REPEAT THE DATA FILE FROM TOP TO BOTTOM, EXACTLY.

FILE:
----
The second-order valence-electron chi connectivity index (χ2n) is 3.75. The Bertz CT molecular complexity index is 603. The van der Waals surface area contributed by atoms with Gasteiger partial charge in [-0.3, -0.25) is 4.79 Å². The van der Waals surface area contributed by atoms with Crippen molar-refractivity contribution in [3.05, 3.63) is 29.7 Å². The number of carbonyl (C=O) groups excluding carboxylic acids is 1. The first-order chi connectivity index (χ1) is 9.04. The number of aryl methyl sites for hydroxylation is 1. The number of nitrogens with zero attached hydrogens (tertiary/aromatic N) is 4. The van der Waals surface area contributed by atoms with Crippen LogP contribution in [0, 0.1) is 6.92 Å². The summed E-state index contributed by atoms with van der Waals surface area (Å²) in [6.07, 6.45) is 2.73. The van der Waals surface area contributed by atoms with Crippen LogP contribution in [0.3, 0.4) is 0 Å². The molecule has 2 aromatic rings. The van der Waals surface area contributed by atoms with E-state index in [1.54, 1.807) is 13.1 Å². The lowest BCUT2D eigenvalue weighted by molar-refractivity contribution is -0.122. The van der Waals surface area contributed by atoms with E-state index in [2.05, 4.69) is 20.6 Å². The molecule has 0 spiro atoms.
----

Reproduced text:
The second-order valence-electron chi connectivity index (χ2n) is 3.75. The Bertz CT molecular complexity index is 603. The van der Waals surface area contributed by atoms with Gasteiger partial charge in [-0.3, -0.25) is 4.79 Å². The van der Waals surface area contributed by atoms with Crippen molar-refractivity contribution in [3.05, 3.63) is 29.7 Å². The number of carbonyl (C=O) groups excluding carboxylic acids is 1. The first-order chi connectivity index (χ1) is 9.04. The number of aryl methyl sites for hydroxylation is 1. The number of nitrogens with zero attached hydrogens (tertiary/aromatic N) is 4. The van der Waals surface area contributed by atoms with Crippen LogP contribution in [0, 0.1) is 6.92 Å². The summed E-state index contributed by atoms with van der Waals surface area (Å²) in [6.07, 6.45) is 2.73. The van der Waals surface area contributed by atoms with Crippen LogP contribution in [0.3, 0.4) is 0 Å². The molecule has 2 aromatic rings. The van der Waals surface area contributed by atoms with E-state index in [1.54, 1.807) is 13.1 Å². The lowest BCUT2D eigenvalue weighted by molar-refractivity contribution is -0.122. The van der Waals surface area contributed by atoms with E-state index in [2.05, 4.69) is 20.6 Å². The molecule has 0 spiro atoms.